There is no dearth of experts who have written about the endgame of the current monetary policy practices. Most of them suffer from historical hindsight and extrapolation of current trends. Being no expert on global economics and monetary system, I can afford to conveniently break from the empirical experience and think freely. I believe the endgame will mark a watershed in global economic history - among other things, many systems will become redundant; many currencies will cease to exist; and monstrous debts will be written off the books. It is difficult to fathom that this task can be achieved under the current democratic system. A new avatar of Karl Marx may, therefore, rise sometime in the next decade. We need to keep a close watch on the horizon to discover the signs of that.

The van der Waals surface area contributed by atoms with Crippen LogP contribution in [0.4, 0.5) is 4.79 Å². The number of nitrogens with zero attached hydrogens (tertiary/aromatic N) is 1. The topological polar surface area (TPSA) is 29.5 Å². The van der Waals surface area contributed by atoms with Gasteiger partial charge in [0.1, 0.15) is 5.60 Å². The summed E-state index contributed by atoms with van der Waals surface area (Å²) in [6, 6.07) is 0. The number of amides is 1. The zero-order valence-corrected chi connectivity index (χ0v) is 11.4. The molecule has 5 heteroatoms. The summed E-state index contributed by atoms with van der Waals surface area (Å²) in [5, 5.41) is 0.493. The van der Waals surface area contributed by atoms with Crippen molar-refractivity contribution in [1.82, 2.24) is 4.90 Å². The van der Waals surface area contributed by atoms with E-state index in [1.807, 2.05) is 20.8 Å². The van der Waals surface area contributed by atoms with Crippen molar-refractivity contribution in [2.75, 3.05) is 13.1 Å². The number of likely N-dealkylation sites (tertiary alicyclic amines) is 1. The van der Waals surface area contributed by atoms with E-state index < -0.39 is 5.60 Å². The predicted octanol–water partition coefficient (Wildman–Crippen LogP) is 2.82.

A large number of analysts have forecasted that gold will be a preferred currency of the world amidst all this chaos. I beg to disagree. In my view, presently the interest in gold appears to be more intuitive rather than analytical. It is being presumed that the endgame of the non-conventional monetary policies currently in practice will be prolonged stagflation, complete disintegration (or euphemistically restructuring) of the present monetary systems where the US dollar may no longer be the sole reserve currency and near-complete erosion of savers’ financial wealth.

I find most of the current analysis suffering from some degree of cognitive dissonance. It is trying to dress a trading opportunity into a secular trend. I do not see any reason why gold should ever touch its 1980 high in real terms and why not go below its 1971 lows (in real terms).

Vijay Kumar Gaba explores the treasure you know as India, and shares his experiences and observations about social, economic and cultural events and conditions. He contributes his pennies to the society as Director, Equal India Foundation. The views are personal.
First Published on Jun 27, 2020 09:30 am